That’s reality. What we have is the ideal (copyright, you have the right to *your* idea/art/invention) conflicting with reality (your idea/art/invention isn’t really yours, it’s created from the culture you live in). And it’s creating extremely wonky results.

Unfortunately, copyright is as strongly ingrained into U.S. ideology as other myths, such as eating fats will make you fat and that the world is facing overpopulation.

Oh no, if that doesn’t get people riled up I don’t know what will. If even one person gets angry, goes online to look it up and prove me wrong then I’ve suceeded in opening a mind.

But I’m not going to hold my breath.

Raymond Van Dyke (profile) says:

Here we go again

Yet another screed against the patent system. What else is new? The correlation of a robust patent system to economic prosperity of a nation have been demonstrated, most recently in Ron Cass’ and Keith Hylton’s book, Laws of Creation.

My personal views on this study in this article agree with some of the conclusions, but by no means all. “Innovation” is often hard to pin down for patenting, and patent rights are often lost due to the innovators’ ignorance of the patent process or other market forces. Jonas Salk, for example, lost out on patenting his vaccine because of prior art – yet, he spun a nice tale afterward. I suspect that behind many of these “innovations” is a similar tale.

Also, patents are but one factor in “innovation,” which here seems to mean solely critical or popular innovations. This article and its ilk demonstrate that those anti-patent have little understanding of the value of a patent system.

This being said, I fully recognize that corporations have warped the intent of the Founders toward patents somewhat, and we must be sensitive to this. Still, we cannot throw the baby out with the bathwater here. Our patent system is vital to our society, and we are in the midst of a vast recalibration. Perhaps, we should wait awhile before attacking the patent system anew.

Ray Van Dyke
Patent Practitioner and Educator

staff (user link) says:

another biased article

‘Pointed out to us by James Bessen’

The word on the street is Bessen is a paid puppet of some of the worlds biggest invention thieves.

Masnick and his monkeys have an unreported conflict of interest-

They sell blog filler and “insights” to major corporations including MS, HP, IBM etc. who just happen to be some of the world?s most frequent patent suit defendants. Obviously, he has failed to report his conflicts as any reputable reporter would. But then Masnick and his monkeys are not reporters. They are hacks representing themselves as legitimate journalists receiving funding from huge corporate infringers. They cannot be trusted and have no credibility. All they know about patents is they don?t have any.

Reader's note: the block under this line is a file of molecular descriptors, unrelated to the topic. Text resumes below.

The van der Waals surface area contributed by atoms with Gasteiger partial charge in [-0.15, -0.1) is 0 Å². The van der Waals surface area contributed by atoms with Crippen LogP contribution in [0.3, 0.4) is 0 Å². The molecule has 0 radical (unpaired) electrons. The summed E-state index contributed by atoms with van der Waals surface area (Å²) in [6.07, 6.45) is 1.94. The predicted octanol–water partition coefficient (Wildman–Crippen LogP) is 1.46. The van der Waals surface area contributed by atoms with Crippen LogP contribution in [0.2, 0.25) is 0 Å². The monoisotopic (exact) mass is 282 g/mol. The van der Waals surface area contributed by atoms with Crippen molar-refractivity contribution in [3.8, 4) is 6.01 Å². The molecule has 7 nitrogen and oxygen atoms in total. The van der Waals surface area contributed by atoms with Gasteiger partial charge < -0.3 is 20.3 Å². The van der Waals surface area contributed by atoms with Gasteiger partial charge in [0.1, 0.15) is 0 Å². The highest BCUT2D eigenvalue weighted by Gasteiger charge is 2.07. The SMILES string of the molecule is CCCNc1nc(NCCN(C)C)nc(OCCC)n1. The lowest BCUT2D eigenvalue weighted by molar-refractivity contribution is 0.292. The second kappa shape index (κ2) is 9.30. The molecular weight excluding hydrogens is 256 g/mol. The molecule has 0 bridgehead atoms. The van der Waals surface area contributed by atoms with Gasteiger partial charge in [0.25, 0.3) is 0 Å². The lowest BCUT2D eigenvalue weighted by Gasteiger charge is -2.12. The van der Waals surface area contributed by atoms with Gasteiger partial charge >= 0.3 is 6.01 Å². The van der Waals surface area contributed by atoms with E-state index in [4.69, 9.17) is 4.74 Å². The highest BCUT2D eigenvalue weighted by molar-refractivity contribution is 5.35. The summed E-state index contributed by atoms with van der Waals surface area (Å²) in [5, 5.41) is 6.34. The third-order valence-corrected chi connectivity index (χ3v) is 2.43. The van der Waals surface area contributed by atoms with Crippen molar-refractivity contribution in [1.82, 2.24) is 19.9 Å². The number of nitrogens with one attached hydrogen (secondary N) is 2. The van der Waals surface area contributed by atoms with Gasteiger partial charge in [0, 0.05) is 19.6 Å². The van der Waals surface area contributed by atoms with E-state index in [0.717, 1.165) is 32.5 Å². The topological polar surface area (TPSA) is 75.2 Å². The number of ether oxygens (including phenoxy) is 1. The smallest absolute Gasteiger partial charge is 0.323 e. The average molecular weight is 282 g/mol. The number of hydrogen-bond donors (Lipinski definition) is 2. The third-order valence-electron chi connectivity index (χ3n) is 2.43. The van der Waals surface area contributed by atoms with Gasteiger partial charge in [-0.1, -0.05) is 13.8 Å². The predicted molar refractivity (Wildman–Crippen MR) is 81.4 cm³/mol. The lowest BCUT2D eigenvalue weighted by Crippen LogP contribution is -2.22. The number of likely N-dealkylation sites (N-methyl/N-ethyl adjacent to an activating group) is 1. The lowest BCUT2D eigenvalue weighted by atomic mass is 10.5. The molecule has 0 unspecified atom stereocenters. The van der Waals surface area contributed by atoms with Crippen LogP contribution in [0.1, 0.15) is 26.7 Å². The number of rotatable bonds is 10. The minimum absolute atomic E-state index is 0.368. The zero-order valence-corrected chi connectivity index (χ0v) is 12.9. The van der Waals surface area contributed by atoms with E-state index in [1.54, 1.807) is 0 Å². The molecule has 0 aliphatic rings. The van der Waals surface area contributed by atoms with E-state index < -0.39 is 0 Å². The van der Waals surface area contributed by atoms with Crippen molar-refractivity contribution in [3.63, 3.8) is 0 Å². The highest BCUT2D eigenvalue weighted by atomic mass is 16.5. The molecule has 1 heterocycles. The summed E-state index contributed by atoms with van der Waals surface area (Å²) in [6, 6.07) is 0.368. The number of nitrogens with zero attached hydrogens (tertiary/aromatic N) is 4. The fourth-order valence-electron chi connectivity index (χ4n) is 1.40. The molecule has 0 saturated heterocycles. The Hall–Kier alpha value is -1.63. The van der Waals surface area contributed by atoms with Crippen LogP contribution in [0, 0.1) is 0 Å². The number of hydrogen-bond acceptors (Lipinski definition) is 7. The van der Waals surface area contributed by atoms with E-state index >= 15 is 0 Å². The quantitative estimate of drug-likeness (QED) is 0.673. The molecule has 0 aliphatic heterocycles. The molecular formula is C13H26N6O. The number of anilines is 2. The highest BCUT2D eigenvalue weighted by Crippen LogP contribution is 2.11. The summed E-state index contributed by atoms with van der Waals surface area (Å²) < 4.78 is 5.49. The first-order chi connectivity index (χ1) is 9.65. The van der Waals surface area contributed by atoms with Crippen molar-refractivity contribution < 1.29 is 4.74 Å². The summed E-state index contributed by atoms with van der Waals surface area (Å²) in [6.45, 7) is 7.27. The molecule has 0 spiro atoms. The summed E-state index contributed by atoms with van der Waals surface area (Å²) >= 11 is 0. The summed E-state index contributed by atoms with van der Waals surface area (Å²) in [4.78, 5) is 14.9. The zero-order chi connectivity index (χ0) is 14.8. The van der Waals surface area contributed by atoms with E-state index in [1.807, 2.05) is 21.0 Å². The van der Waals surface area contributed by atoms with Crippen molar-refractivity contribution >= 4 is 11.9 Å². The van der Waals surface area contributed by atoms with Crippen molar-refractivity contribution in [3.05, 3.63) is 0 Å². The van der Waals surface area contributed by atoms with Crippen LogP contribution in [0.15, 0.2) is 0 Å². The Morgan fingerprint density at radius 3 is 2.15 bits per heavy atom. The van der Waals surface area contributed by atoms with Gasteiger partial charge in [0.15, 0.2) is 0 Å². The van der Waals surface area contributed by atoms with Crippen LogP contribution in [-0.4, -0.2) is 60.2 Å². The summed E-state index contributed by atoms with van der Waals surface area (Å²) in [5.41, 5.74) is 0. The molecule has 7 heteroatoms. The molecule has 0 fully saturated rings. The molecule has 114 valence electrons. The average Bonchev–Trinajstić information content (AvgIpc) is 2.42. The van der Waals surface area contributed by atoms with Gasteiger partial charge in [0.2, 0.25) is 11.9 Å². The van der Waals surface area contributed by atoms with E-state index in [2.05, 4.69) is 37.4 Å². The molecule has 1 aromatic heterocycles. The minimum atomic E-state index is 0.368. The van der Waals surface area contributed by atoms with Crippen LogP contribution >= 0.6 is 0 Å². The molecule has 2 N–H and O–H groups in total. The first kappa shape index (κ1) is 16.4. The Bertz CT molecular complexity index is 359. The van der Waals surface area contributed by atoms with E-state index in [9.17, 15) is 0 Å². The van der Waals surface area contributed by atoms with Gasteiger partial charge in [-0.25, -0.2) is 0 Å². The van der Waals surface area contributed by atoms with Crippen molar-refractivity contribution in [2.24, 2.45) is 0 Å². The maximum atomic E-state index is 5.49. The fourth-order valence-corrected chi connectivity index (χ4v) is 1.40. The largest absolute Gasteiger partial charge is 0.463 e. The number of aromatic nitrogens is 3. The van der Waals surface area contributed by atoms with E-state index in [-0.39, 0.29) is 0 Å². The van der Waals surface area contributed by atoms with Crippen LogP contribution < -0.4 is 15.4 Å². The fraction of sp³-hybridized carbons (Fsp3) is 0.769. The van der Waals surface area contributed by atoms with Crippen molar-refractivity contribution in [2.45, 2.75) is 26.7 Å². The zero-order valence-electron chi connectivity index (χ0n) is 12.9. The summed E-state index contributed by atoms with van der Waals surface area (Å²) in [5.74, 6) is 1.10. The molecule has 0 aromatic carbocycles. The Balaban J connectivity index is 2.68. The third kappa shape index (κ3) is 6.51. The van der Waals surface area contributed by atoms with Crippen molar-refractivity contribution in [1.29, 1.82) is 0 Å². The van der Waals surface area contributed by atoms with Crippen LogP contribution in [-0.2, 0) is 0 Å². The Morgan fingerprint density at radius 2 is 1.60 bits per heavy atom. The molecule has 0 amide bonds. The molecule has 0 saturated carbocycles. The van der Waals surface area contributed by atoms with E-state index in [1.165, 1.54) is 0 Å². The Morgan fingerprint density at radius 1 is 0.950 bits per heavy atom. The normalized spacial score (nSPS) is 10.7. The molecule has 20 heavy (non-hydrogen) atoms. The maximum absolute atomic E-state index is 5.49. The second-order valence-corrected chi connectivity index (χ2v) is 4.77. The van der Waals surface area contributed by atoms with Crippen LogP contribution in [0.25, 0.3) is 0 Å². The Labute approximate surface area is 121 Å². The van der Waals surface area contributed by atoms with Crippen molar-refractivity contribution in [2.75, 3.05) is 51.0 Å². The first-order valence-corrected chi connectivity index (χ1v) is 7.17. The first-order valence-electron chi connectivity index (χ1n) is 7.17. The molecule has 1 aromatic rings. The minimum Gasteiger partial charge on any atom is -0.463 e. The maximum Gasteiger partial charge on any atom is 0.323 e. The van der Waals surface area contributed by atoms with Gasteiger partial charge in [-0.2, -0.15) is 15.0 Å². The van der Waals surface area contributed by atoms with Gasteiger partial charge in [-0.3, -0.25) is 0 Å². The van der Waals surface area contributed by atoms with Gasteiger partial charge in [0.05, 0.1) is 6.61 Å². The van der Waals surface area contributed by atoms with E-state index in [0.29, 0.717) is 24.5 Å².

Karl (profile) says:

Re: another biased article

For the record: Bessen’s bio is here, and his CV is here. Unless you count MIT, Harvard, and BU as “some of the worlds biggest invention thieves,” you’re full of it.

It’s also noteworthy that Bessen had absolutely nothing to do with the report. He only alerted Mike to its existence.

The posts that are sponsored through the Insight Community are always clearly labeled as such. No conflict of interest here.

Furthermore, those same companies are not just patent defendants, but instigate patent infringement lawsuits as well. (And I notice you didn’t mention Oracle, who is involved in pretty famous patent litigation against Google.) Some of them (UPS) haven’t been involved in patent litigation at all, as far as I know. Calling them “huge corporate infringers” is pretty much a lie.

Of course, as we’ve all seen, lying is your only strong suit. One would think you’d have realized by now that everyone knows you’re a fraud.

jcvillar (profile) says:

There’s not much use for patents when you can get cheap labor and underprice your competition. Now that Asia has opened up as a manufacturing center, companies like Jarden are shifting manufacturing operations there and pink-slipping their patent lawyers. Same deal in the 19th century, where the big companies didn’t need the patent monopoly. they already WERE monopolies!

As far as “promoting innovation,” I could care less. In my world a patent or copyright is to grant to someone what he has created, but if that’s not good enough for you then why not take this collectivist theory further. It is well known that title to real-estate doesn’t promote housing construction, so how about we take away all home ownership? In fact, let’s not have ownership of anything? “Property is theft,” right?